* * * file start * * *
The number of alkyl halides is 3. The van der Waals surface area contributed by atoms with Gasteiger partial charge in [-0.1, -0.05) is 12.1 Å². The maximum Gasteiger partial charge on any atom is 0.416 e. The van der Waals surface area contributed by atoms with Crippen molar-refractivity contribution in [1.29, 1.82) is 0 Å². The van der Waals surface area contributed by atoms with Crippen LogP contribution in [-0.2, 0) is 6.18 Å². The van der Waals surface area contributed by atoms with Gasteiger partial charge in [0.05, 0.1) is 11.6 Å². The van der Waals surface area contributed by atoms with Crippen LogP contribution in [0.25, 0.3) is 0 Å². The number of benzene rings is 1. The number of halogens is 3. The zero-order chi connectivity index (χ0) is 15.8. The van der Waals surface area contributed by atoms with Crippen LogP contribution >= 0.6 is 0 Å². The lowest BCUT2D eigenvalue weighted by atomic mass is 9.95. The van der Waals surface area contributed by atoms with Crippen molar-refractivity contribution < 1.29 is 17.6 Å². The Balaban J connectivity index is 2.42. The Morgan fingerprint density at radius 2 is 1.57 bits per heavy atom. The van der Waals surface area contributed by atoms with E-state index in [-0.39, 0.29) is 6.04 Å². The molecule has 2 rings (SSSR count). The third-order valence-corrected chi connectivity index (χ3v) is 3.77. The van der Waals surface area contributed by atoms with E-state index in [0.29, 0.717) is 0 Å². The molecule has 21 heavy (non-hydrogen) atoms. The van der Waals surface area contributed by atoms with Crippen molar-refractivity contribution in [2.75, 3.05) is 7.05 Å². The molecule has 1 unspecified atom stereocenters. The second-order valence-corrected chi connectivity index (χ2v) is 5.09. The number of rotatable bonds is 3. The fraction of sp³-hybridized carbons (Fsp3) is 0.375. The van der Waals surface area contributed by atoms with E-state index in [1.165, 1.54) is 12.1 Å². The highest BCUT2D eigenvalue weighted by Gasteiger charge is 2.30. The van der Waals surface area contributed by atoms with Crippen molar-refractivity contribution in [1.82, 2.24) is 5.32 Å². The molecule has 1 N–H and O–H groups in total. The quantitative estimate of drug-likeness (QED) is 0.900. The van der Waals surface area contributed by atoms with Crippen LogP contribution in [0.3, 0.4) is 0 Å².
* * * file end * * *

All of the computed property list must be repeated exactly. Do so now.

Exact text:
The number of alkyl halides is 3. The van der Waals surface area contributed by atoms with Gasteiger partial charge in [-0.1, -0.05) is 12.1 Å². The maximum Gasteiger partial charge on any atom is 0.416 e. The van der Waals surface area contributed by atoms with Crippen molar-refractivity contribution in [1.29, 1.82) is 0 Å². The van der Waals surface area contributed by atoms with Crippen LogP contribution in [-0.2, 0) is 6.18 Å². The van der Waals surface area contributed by atoms with Gasteiger partial charge in [0.05, 0.1) is 11.6 Å². The van der Waals surface area contributed by atoms with Crippen LogP contribution in [0.25, 0.3) is 0 Å². The number of benzene rings is 1. The number of halogens is 3. The zero-order chi connectivity index (χ0) is 15.8. The van der Waals surface area contributed by atoms with Crippen LogP contribution >= 0.6 is 0 Å². The lowest BCUT2D eigenvalue weighted by atomic mass is 9.95. The van der Waals surface area contributed by atoms with Crippen molar-refractivity contribution < 1.29 is 17.6 Å². The Balaban J connectivity index is 2.42. The Morgan fingerprint density at radius 2 is 1.57 bits per heavy atom. The van der Waals surface area contributed by atoms with E-state index in [-0.39, 0.29) is 6.04 Å². The molecule has 2 rings (SSSR count). The third-order valence-corrected chi connectivity index (χ3v) is 3.77. The van der Waals surface area contributed by atoms with E-state index in [0.29, 0.717) is 0 Å². The molecule has 21 heavy (non-hydrogen) atoms. The van der Waals surface area contributed by atoms with Crippen molar-refractivity contribution in [2.75, 3.05) is 7.05 Å². The molecule has 1 unspecified atom stereocenters. The second-order valence-corrected chi connectivity index (χ2v) is 5.09. The number of rotatable bonds is 3. The fraction of sp³-hybridized carbons (Fsp3) is 0.375. The van der Waals surface area contributed by atoms with E-state index in [1.165, 1.54) is 12.1 Å². The highest BCUT2D eigenvalue weighted by Gasteiger charge is 2.30. The van der Waals surface area contributed by atoms with Crippen molar-refractivity contribution in [1.82, 2.24) is 5.32 Å². The molecule has 1 N–H and O–H groups in total. The quantitative estimate of drug-likeness (QED) is 0.900. The van der Waals surface area contributed by atoms with Crippen LogP contribution in [0.3, 0.4) is 0 Å².